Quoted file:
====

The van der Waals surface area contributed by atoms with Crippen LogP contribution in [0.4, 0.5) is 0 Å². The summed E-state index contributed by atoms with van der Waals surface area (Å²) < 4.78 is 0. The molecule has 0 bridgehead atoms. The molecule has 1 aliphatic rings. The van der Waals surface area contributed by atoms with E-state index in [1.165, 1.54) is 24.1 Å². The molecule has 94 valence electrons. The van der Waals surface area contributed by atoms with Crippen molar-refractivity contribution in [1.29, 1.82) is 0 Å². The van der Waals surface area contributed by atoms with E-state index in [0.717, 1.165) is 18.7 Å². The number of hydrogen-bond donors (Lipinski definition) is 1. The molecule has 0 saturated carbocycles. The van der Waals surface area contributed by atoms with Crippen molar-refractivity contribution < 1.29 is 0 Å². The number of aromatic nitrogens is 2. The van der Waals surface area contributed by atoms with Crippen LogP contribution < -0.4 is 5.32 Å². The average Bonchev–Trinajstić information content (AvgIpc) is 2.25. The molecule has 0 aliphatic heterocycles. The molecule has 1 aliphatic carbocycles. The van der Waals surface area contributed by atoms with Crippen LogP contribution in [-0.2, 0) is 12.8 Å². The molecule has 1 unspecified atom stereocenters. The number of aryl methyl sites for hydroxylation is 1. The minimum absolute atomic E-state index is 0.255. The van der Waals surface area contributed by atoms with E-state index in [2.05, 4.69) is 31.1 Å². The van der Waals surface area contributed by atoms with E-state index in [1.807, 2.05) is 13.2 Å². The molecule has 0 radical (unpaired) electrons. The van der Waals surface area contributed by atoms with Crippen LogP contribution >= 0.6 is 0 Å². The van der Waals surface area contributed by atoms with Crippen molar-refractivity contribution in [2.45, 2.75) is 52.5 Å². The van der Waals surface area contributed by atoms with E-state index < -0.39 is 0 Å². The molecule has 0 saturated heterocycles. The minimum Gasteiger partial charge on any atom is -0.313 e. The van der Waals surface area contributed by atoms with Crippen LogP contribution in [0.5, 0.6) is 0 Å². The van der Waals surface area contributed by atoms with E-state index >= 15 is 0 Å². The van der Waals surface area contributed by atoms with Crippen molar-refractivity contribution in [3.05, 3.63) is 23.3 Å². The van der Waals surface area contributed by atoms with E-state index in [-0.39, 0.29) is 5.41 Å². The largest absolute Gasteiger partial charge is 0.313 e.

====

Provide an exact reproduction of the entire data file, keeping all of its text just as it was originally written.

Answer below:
The van der Waals surface area contributed by atoms with Crippen LogP contribution in [0.4, 0.5) is 0 Å². The summed E-state index contributed by atoms with van der Waals surface area (Å²) < 4.78 is 0. The molecule has 0 bridgehead atoms. The molecule has 1 aliphatic rings. The van der Waals surface area contributed by atoms with E-state index in [1.165, 1.54) is 24.1 Å². The molecule has 94 valence electrons. The van der Waals surface area contributed by atoms with Crippen molar-refractivity contribution in [1.29, 1.82) is 0 Å². The van der Waals surface area contributed by atoms with E-state index in [0.717, 1.165) is 18.7 Å². The number of hydrogen-bond donors (Lipinski definition) is 1. The molecule has 0 saturated carbocycles. The van der Waals surface area contributed by atoms with Crippen molar-refractivity contribution < 1.29 is 0 Å². The number of aromatic nitrogens is 2. The van der Waals surface area contributed by atoms with Crippen LogP contribution < -0.4 is 5.32 Å². The average Bonchev–Trinajstić information content (AvgIpc) is 2.25. The molecule has 0 aliphatic heterocycles. The molecule has 1 aliphatic carbocycles. The van der Waals surface area contributed by atoms with Crippen LogP contribution in [-0.2, 0) is 12.8 Å². The molecule has 1 unspecified atom stereocenters. The number of aryl methyl sites for hydroxylation is 1. The minimum absolute atomic E-state index is 0.255. The van der Waals surface area contributed by atoms with E-state index in [2.05, 4.69) is 31.1 Å². The van der Waals surface area contributed by atoms with E-state index in [1.807, 2.05) is 13.2 Å². The molecule has 0 radical (unpaired) electrons. The van der Waals surface area contributed by atoms with Crippen LogP contribution >= 0.6 is 0 Å². The van der Waals surface area contributed by atoms with Crippen molar-refractivity contribution in [2.45, 2.75) is 52.5 Å². The van der Waals surface area contributed by atoms with E-state index < -0.39 is 0 Å². The molecule has 0 saturated heterocycles. The minimum Gasteiger partial charge on any atom is -0.313 e. The van der Waals surface area contributed by atoms with Crippen LogP contribution in [0.5, 0.6) is 0 Å². The van der Waals surface area contributed by atoms with E-state index >= 15 is 0 Å². The van der Waals surface area contributed by atoms with Crippen molar-refractivity contribution in [3.05, 3.63) is 23.3 Å². The van der Waals surface area contributed by atoms with E-state index in [-0.39, 0.29) is 5.41 Å². The largest absolute Gasteiger partial charge is 0.313 e.